Sensor mimics automatic human reaction to heat, could herald soft robots of the future
A new robotic sensor that mimics the automatic human reaction to heat is being hailed as a world first.
The device has been built by a team of experts from Liverpool Hope University, who say it's the first sensor that can trigger this 'sensory impulse' that the robotics community has yet seen.
The findings were published as an early-access article in IEEE Xplore on December 15, 2021, and published this month in the IEEE Sensors Journal.
Lead author Alexander Co Abad, of Hope's School of Mathematics, Computer Science and Engineering, says the system is so robust it can measure temperature changes of 30 degrees C per second—similar to how someone might quickly pull their hand away from the threat of being burned.
He says the wireless, Wi-Fi enabled sensor could have numerous real-world applications, from space exploration to surgical procedures—and even creating "thermo-sensitive soft robots in the near future."
Abad adds: "This feature could be useful for soft robots to act equivalent to humans' withdrawal reflex in touching hot surfaces in search and rescue, industrial applications, and space explorations."
And in giving robots a real sense of touch, it makes them even more adept in complex environments.
Ph.D. student Abad says, "Although psychologists often state that vision is the main way humans obtain information from the environment, when visual perception is impaired, haptic perception is the natural recourse. Even if vision is not impaired, the sense of touch often works in conjunction with visual perception."
At the heart of the work is what's called a GelSight sensor, first invented by experts at the Massachusetts Institute of Technology (MIT) in 2009, and which provides a highly detailed visual 3D topography of any surface by processing touch information. It provides digital feedback according to what it touches by way of a sensor and camera.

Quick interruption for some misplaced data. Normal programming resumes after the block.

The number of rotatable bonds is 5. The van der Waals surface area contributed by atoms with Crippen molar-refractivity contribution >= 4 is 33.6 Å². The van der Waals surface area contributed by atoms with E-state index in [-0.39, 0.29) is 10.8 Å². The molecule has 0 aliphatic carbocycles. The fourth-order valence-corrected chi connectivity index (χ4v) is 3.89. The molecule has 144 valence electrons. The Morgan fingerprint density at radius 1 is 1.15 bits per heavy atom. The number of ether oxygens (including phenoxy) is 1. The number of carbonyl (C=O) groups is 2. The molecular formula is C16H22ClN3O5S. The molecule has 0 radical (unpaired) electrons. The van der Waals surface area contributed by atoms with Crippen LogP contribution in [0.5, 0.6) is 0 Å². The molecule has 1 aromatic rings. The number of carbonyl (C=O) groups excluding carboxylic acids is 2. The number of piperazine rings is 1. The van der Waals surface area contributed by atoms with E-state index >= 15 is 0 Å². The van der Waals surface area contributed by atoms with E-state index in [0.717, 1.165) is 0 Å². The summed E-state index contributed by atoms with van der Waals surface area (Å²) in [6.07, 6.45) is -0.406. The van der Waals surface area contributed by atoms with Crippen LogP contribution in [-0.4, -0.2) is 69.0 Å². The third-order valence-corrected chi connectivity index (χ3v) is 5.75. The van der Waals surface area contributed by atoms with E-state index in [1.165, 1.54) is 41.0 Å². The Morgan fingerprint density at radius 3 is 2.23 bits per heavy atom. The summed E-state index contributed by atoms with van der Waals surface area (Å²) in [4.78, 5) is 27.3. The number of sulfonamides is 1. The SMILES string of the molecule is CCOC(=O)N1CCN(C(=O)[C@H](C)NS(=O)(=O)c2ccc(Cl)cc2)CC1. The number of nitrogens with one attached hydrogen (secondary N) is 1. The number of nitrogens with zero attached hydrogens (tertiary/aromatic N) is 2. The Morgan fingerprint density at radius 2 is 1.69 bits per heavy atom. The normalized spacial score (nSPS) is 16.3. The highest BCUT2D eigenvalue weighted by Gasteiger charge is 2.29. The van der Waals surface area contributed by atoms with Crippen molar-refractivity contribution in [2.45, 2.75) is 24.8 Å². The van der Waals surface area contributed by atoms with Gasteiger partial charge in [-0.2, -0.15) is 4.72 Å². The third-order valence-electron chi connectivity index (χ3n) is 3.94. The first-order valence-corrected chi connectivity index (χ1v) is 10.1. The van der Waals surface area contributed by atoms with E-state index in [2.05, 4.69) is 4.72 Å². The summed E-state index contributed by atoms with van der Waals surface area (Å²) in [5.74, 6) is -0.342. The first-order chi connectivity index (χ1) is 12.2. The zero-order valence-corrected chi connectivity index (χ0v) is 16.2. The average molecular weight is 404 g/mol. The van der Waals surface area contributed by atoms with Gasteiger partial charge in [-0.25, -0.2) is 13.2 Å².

Previous studies have shown how a GelSight sensor can help a robotic arm to grip objects more efficiently—something that could prove crucial when it comes to robot-assisted surgery.
Abad and his Hope colleagues, including Professor David Reid and Dr. Anuradha Ranasinghe, created their own, ultra low-cost version of a GelSight sensor using a simple £1 cosmetic pad—the sort used to apply make-up—which means the tech is highly accessible to a whole host of different fields.
Crucially, it's also extremely affordable. And this new research focused on adapting the GelSight sensor to react to extreme heat. It did so through use of so-called thermochromic paint, which changes color in response to temperature changes but reverts back to normal once exposure to varying temperatures has been removed.
And not only that, but this new sensor was improved to the point where it could detect all three "Haptic Primary Colors"—ie, force, temperature and vibration—such as being able to record someone's pulse.
Abad explains: "Moreover, we demonstrated that we could easily sense temperature using the hue value by using different colors and layers of thermochromic pigments with varying thresholds of temperature on the reflective coating."
Describing how the sensor can mimic the rapid temperature changes equivalent to the withdrawal reflex of humans, Abad says, "This thermosensitive visuotactile sensor is the first monolithic elastomer temperature sensor and can be used to infer tactile forces based on the mechanical deformation of the gel."
The sensor quickly changed color when exposed to heat greater than 50 degrees Celsius.
Abad says, "We were able to measure a response time of 643 ms for cold-to-hot and hot-to-cold. The rapid temperature response of our visuotactile sensor is comparable to the less than one second time withdrawal reflex response of the human autonomic system to extreme heat. Our sensor might give robots the ability to react as humans and create thermosensitive soft robots in the near future."
More information: Alexander C. Abad et al, HaptiTemp: A Next-Generation Thermosensitive GelSight-Like Visuotactile Sensor, IEEE Sensors Journal (2021). DOI: 10.1109/JSEN.2021.3135941